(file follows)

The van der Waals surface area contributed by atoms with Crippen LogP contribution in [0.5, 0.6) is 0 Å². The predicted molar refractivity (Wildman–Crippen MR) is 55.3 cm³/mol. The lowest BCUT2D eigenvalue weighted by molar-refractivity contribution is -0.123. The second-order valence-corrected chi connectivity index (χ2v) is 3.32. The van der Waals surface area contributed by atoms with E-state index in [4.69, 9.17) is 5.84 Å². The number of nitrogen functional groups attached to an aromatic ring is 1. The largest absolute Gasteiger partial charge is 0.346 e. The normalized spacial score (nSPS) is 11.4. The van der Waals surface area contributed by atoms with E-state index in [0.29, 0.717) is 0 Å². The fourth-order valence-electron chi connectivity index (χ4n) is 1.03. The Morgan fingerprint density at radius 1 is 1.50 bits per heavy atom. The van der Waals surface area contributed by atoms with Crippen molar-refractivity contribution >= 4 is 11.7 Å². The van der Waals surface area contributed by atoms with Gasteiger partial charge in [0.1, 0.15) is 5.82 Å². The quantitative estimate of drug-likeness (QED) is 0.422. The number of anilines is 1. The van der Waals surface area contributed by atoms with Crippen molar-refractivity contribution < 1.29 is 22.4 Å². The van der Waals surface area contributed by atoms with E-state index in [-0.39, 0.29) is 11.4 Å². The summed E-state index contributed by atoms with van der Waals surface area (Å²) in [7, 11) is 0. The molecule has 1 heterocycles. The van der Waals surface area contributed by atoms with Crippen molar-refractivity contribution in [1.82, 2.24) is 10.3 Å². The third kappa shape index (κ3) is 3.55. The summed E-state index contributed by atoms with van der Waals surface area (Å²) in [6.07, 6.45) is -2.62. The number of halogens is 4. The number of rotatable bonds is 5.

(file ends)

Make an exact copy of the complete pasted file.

The van der Waals surface area contributed by atoms with Crippen LogP contribution in [0.5, 0.6) is 0 Å². The predicted molar refractivity (Wildman–Crippen MR) is 55.3 cm³/mol. The lowest BCUT2D eigenvalue weighted by molar-refractivity contribution is -0.123. The second-order valence-corrected chi connectivity index (χ2v) is 3.32. The van der Waals surface area contributed by atoms with E-state index in [4.69, 9.17) is 5.84 Å². The number of nitrogen functional groups attached to an aromatic ring is 1. The largest absolute Gasteiger partial charge is 0.346 e. The normalized spacial score (nSPS) is 11.4. The van der Waals surface area contributed by atoms with E-state index in [0.29, 0.717) is 0 Å². The fourth-order valence-electron chi connectivity index (χ4n) is 1.03. The Morgan fingerprint density at radius 1 is 1.50 bits per heavy atom. The van der Waals surface area contributed by atoms with Crippen molar-refractivity contribution >= 4 is 11.7 Å². The van der Waals surface area contributed by atoms with Gasteiger partial charge in [0.1, 0.15) is 5.82 Å². The quantitative estimate of drug-likeness (QED) is 0.422. The number of anilines is 1. The van der Waals surface area contributed by atoms with Crippen molar-refractivity contribution < 1.29 is 22.4 Å². The van der Waals surface area contributed by atoms with E-state index in [-0.39, 0.29) is 11.4 Å². The summed E-state index contributed by atoms with van der Waals surface area (Å²) in [7, 11) is 0. The molecule has 1 heterocycles. The van der Waals surface area contributed by atoms with Crippen molar-refractivity contribution in [1.82, 2.24) is 10.3 Å². The third kappa shape index (κ3) is 3.55. The summed E-state index contributed by atoms with van der Waals surface area (Å²) in [6.07, 6.45) is -2.62. The number of halogens is 4. The number of rotatable bonds is 5.